Compulsive overeating describes a behavior which is present with some forms of eating disorders. It is not a diagnosis in its own right, but more of a description of a type of behavior. It is typically used to describe frequent episodes of uncontrollable eating, where a person continues to eat food long after they feel full and even to the point of feeling sick. Compulsive overeaters may meet criteria for Binge Eating Disorder (BED), which is a formal diagnosis.
The American Psychiatric Association’s publishes a manual for diagnosing mental health disorders. According to that manual, called DSM-5, for someone to be diagnosed with Binge Eating Disorder they must meet the following criteria;
- A binge is when a very large amount of food is eaten in a small amount of time
- Binging happens at least twice a week for 6 months or more
- The binge is not compensated for, i.e there is no purging
- The sufferer is aware that the binge eating is abnormal
Rigid dietary practices have been linked to a higher incidence of BED. Sufferers with a negative body image might initially restrict food or diet in order to lose weight. This restriction in calories may then spark a cycle of binge eating behavior as their body spirals out of balance. Weight gain can be followed by feelings of powerlessness, guilt, shame and failure.
Compulsive overeaters usually feel out of control and are aware that their eating patterns are abnormal. In a way similar to people with bulimia, compulsive overeaters and people with Binge Eating Disorder do recognize they have a problem. Individuals with BED who are overweight may be subjected to weight stigma and teasing, especially if they are children or teenagers.
Binge Eating Disorder is now seen as a serious medical condition which can be treated. Like anorexia and bulimia, compulsive overeating can result in chronic disease and death. With the proper treatment, which should include therapy, medical and nutritional counseling, it can be overcome. Learn more about treatment.
Bingeing, the act of overconsumption, usually involves foods that are high in sugar and/or fat, but that are low in real nutrient value. The low nutrient value of sugar rich foods means that the person’s body continues to require additional consumption of foods in order to feel fulfilled. For this reason people with BED can gain weight but remain relatively malnourished as the foods that they are consuming are void of essential vitamins and minerals.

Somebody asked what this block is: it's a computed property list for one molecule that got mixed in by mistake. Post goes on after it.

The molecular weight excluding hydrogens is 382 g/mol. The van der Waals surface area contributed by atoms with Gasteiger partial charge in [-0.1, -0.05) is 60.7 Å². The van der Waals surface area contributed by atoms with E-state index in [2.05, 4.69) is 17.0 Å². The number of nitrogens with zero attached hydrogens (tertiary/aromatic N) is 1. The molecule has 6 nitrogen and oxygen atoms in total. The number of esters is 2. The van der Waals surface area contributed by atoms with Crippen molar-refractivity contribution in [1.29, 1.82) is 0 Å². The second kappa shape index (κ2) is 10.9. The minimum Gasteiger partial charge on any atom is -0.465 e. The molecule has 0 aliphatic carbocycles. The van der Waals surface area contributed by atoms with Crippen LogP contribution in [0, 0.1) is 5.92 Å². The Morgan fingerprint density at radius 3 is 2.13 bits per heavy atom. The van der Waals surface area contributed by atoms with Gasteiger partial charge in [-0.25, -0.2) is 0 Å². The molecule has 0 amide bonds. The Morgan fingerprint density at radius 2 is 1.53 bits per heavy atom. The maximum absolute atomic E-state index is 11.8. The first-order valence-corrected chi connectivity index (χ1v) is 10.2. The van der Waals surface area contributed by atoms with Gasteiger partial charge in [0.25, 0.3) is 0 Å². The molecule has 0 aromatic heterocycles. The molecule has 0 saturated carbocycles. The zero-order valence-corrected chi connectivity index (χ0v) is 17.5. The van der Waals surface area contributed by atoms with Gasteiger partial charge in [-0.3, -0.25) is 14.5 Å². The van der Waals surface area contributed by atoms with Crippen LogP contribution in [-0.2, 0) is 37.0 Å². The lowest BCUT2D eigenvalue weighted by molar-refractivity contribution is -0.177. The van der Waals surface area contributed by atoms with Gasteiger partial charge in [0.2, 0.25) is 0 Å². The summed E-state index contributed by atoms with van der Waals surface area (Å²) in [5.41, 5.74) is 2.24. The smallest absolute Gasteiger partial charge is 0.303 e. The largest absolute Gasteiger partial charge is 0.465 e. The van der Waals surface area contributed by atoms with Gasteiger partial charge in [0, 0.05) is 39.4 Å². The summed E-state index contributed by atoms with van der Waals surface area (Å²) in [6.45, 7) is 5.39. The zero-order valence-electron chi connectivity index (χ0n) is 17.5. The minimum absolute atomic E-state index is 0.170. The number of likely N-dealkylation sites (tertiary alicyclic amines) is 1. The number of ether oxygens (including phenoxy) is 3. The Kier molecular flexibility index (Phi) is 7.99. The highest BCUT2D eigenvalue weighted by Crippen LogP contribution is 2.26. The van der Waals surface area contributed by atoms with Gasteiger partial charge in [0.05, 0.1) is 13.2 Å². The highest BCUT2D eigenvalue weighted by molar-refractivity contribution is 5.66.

Signs and Symptoms
- Binge eating
- Fear of not being able to stop eating voluntarily
- Self-deprecating thoughts following binges
- Withdrawing from activities because of embarrassment about weight
- Going on many different diets
- Preoccupation with food
- Eating little in public, while maintaining a high weight
- Believing they will be a better person when thin
- Feelings about self based on weight
- Social and professional failures attributed to weight
- Feeling tormented by eating habits
- Weight is focus of life
Emotional Eating is another term that is frequently used but is not a diagnosis as such. It refers to instances when a person turns to food for comfort rather than hunger. In most instances of emotional eating the person is under some form of stress.
Emotional eating can also refer to instances when a person uses food as a reward, after a hard day at work, or when they feel lonely or depressed. Whatever the reason for emotional eating, it is important that the person realizes that eating and food are being used as an emotional coping strategy, and that they should work to find out what it is that is causing them the stress in this first place.
Emotional hunger is different than physical hunger. It often comes on all of a sudden and feels like an urgent need for food. Physical hunger tends to grow more gradually. Physical hunger also dissolves when food is eaten; emotional hunger on the other hand does not go away after eating.
One of the most successful programs that specializes in treating eating disorders is the Milestones Program. They have many years of experience treating compulsive overeaters, and their programs help both the affected individual and their family. You can follow this link to the Milestones In Recovery Website to learn more, and see how they can help you.
Updated by Tabitha Farrar – 2014
Written By: Colleen Thompson – 2001
Iacovino JM, Gredysa DM, Altman M, Wilfley DE. (August 2012).”Psychological treatments for binge eating disorder”
Fairburn et. al, 1998. “The classification of recurrent overeating: the “binge eating disorder” proposal”. International Journal of Eating Disorders
Eating Disorders Handout – Sudbury General Hospital Eating Disorders Clinic (information for handout obtained from NEDIC)